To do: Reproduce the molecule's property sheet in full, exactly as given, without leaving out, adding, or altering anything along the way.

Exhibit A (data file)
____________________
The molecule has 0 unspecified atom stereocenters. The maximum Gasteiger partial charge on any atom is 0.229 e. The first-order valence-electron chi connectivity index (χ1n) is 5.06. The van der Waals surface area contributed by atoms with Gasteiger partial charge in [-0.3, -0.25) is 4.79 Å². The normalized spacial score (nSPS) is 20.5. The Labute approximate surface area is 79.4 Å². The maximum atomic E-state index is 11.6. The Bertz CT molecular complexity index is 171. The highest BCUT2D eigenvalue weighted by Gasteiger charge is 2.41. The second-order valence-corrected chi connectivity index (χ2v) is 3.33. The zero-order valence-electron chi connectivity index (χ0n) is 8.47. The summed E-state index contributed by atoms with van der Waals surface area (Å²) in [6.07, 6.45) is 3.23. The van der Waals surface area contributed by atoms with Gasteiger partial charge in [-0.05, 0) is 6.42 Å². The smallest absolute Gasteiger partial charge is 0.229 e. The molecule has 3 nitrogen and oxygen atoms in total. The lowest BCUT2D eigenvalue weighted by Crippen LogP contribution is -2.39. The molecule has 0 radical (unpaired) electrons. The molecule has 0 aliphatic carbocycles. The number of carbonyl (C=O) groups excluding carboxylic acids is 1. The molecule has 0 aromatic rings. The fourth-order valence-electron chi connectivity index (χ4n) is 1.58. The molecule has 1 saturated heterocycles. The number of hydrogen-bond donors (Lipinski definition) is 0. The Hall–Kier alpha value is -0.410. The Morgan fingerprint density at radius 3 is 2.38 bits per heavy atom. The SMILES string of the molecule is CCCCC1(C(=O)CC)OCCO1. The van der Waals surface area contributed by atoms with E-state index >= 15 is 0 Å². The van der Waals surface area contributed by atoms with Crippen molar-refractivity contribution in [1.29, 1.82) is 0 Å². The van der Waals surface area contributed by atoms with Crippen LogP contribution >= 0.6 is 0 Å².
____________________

The molecule has 0 unspecified atom stereocenters. The maximum Gasteiger partial charge on any atom is 0.229 e. The first-order valence-electron chi connectivity index (χ1n) is 5.06. The van der Waals surface area contributed by atoms with Gasteiger partial charge in [-0.3, -0.25) is 4.79 Å². The normalized spacial score (nSPS) is 20.5. The Labute approximate surface area is 79.4 Å². The maximum atomic E-state index is 11.6. The Bertz CT molecular complexity index is 171. The highest BCUT2D eigenvalue weighted by Gasteiger charge is 2.41. The second-order valence-corrected chi connectivity index (χ2v) is 3.33. The zero-order valence-electron chi connectivity index (χ0n) is 8.47. The summed E-state index contributed by atoms with van der Waals surface area (Å²) in [6.07, 6.45) is 3.23. The van der Waals surface area contributed by atoms with Gasteiger partial charge in [-0.05, 0) is 6.42 Å². The smallest absolute Gasteiger partial charge is 0.229 e. The molecule has 3 nitrogen and oxygen atoms in total. The lowest BCUT2D eigenvalue weighted by Crippen LogP contribution is -2.39. The molecule has 0 radical (unpaired) electrons. The molecule has 0 aliphatic carbocycles. The number of carbonyl (C=O) groups excluding carboxylic acids is 1. The molecule has 0 aromatic rings. The fourth-order valence-electron chi connectivity index (χ4n) is 1.58. The molecule has 1 saturated heterocycles. The number of hydrogen-bond donors (Lipinski definition) is 0. The Hall–Kier alpha value is -0.410. The Morgan fingerprint density at radius 3 is 2.38 bits per heavy atom. The SMILES string of the molecule is CCCCC1(C(=O)CC)OCCO1. The van der Waals surface area contributed by atoms with E-state index >= 15 is 0 Å². The van der Waals surface area contributed by atoms with Crippen molar-refractivity contribution in [1.29, 1.82) is 0 Å². The van der Waals surface area contributed by atoms with Crippen LogP contribution >= 0.6 is 0 Å².